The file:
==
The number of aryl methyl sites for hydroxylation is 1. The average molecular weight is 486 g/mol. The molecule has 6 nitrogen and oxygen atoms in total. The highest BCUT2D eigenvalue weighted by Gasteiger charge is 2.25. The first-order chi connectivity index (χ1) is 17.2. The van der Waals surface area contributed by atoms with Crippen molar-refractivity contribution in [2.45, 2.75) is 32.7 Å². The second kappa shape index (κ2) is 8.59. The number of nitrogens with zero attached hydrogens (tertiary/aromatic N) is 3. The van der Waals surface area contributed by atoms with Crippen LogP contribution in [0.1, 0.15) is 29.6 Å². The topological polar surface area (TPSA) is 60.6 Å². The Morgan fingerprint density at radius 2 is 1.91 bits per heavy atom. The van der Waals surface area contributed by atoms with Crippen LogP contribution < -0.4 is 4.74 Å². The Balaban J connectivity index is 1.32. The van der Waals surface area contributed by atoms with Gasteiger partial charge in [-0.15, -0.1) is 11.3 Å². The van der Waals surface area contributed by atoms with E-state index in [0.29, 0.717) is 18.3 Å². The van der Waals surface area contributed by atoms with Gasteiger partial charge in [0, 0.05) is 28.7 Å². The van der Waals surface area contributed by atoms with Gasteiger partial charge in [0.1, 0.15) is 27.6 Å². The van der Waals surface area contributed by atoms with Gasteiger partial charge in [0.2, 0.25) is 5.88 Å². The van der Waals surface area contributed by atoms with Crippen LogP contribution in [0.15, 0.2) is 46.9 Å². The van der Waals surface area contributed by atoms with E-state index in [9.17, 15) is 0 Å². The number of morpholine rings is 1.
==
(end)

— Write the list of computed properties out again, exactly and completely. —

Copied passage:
The number of aryl methyl sites for hydroxylation is 1. The average molecular weight is 486 g/mol. The molecule has 6 nitrogen and oxygen atoms in total. The highest BCUT2D eigenvalue weighted by Gasteiger charge is 2.25. The first-order chi connectivity index (χ1) is 17.2. The van der Waals surface area contributed by atoms with Crippen molar-refractivity contribution in [2.45, 2.75) is 32.7 Å². The second kappa shape index (κ2) is 8.59. The number of nitrogens with zero attached hydrogens (tertiary/aromatic N) is 3. The van der Waals surface area contributed by atoms with Crippen LogP contribution in [0.1, 0.15) is 29.6 Å². The topological polar surface area (TPSA) is 60.6 Å². The Morgan fingerprint density at radius 2 is 1.91 bits per heavy atom. The van der Waals surface area contributed by atoms with Crippen LogP contribution < -0.4 is 4.74 Å². The Balaban J connectivity index is 1.32. The van der Waals surface area contributed by atoms with Gasteiger partial charge in [-0.15, -0.1) is 11.3 Å². The van der Waals surface area contributed by atoms with E-state index in [0.29, 0.717) is 18.3 Å². The van der Waals surface area contributed by atoms with Gasteiger partial charge in [0, 0.05) is 28.7 Å². The van der Waals surface area contributed by atoms with Gasteiger partial charge in [0.1, 0.15) is 27.6 Å². The van der Waals surface area contributed by atoms with Gasteiger partial charge in [0.2, 0.25) is 5.88 Å². The van der Waals surface area contributed by atoms with Crippen LogP contribution in [0.15, 0.2) is 46.9 Å². The van der Waals surface area contributed by atoms with E-state index in [9.17, 15) is 0 Å². The number of morpholine rings is 1.